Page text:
Advancements in technology have fundamentally changed how customers interact with businesses. Customers have access to more information, are aware of a growing list of competing products, evaluate their options in new ways, and even make purchases differently. Almost everything businesses have grown accustomed to is changing, and it will continue to do so. The seemingly unquenchable demand for new technology has unavoidably increased our expectations of the companies we chose to buy from. Regardless if you are B2B or B2C, the bar has been raised, and customers are expecting you to keep up with their new demands.
A big problem with this new environment is that a number of businesses still treat IT like they did 20 years ago. The typical IT person, IT department, or external break fix IT solution is paid to “keep things running”. The more technology the employees and executives want to experiment with and test, the more friction and tension is created with this style of IT, almost to the point of creating an adversarial relationship. You see this friction in very slow roll-outs, system downtime, resource allocation issues, antiquated technology, and business process interruptions.
Equally problematic, business owners are not interested, or prepared to have in-depth technical conversations with IT departments, and IT departments are not prepared to have in-depth, strategic conversations with the business owners. Herein lies the problem. Business owners and IT are speaking different languages. In this scenario misunderstanding and confusion will almost always set in. The trick is to stop trying to translate the conversations, and start making the necessary adjustments to speak the same language.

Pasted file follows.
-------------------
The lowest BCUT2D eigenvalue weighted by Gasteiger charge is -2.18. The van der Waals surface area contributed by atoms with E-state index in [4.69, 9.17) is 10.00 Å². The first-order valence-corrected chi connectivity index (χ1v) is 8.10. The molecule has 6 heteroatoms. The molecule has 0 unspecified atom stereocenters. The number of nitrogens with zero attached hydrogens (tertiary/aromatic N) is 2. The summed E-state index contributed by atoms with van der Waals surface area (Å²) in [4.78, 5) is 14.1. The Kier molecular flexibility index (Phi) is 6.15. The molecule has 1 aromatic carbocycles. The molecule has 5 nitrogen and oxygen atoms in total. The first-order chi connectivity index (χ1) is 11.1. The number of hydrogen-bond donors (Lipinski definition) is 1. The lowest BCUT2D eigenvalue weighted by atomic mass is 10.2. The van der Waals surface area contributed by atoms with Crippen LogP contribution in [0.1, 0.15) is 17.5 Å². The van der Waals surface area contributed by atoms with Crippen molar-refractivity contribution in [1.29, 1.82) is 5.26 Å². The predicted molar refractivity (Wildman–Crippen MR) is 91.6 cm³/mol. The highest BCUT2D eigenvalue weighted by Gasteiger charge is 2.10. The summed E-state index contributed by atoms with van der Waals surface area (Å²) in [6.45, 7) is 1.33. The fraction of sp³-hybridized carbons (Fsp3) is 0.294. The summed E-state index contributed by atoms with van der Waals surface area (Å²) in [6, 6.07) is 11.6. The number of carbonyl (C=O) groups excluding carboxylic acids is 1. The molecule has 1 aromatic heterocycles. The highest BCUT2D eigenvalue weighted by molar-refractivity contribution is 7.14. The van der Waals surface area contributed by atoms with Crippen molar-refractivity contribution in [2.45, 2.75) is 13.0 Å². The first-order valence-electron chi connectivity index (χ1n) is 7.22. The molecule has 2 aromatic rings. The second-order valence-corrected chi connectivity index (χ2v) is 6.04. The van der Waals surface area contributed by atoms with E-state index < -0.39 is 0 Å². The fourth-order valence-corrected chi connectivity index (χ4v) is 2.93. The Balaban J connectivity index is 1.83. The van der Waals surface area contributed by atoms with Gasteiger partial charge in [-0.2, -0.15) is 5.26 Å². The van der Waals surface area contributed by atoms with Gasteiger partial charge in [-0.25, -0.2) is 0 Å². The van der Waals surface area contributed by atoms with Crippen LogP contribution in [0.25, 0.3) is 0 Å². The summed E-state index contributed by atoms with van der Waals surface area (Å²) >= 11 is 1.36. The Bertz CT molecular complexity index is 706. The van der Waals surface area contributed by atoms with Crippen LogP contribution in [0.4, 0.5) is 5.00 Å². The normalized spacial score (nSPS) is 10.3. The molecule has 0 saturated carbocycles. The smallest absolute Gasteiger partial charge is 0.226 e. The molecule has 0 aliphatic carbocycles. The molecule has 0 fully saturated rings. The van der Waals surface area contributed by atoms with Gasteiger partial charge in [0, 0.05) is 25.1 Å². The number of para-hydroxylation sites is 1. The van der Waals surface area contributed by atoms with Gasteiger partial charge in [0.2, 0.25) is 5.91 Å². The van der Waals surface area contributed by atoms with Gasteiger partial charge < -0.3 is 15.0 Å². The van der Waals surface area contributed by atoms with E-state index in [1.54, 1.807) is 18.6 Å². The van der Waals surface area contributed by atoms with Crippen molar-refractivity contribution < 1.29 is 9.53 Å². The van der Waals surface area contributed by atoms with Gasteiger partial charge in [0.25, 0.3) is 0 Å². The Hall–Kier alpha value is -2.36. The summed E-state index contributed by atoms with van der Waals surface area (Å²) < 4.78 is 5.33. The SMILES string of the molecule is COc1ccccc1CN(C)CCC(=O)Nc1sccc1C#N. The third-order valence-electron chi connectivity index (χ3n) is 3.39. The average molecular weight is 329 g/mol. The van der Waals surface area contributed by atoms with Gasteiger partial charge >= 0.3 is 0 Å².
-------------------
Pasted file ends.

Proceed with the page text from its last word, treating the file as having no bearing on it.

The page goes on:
Successful businesses today are making these moves. They are pushing the “keep it running” technical conversations outside of the company, and converting IT departments into business/technology analysts that focus on how technology is used within the business. Instead of having conversations about hard drives and servers, they are having conversations about workflows and processes. Instead of talking about backups, they are talking about system automation. Instead of talking about upgrading software, they are talking about moving to software that is better aligned with the company’s strategic initiatives. This is the IT of the future, and this is the IT that business owners need to be building now.
Technology is being integrated into almost everything you can think of, from beds, to golf clubs, to clothes, to ovens. And it’s not just products and services, IT is being integrated into our business models. The ability to talk the same language as your technical evangelists is key to keeping up with the transformations that are happening in every industry. There is no stopping consumer demand, and therefore, no stopping the increase in technical expectations you need to contend with.
Take it from one of the founders of Wired, Kevin Kelly, who said in regards to technical advancements, “the next 20 years are going to make the last 20 years just pale [in comparison]”
The time to act is now!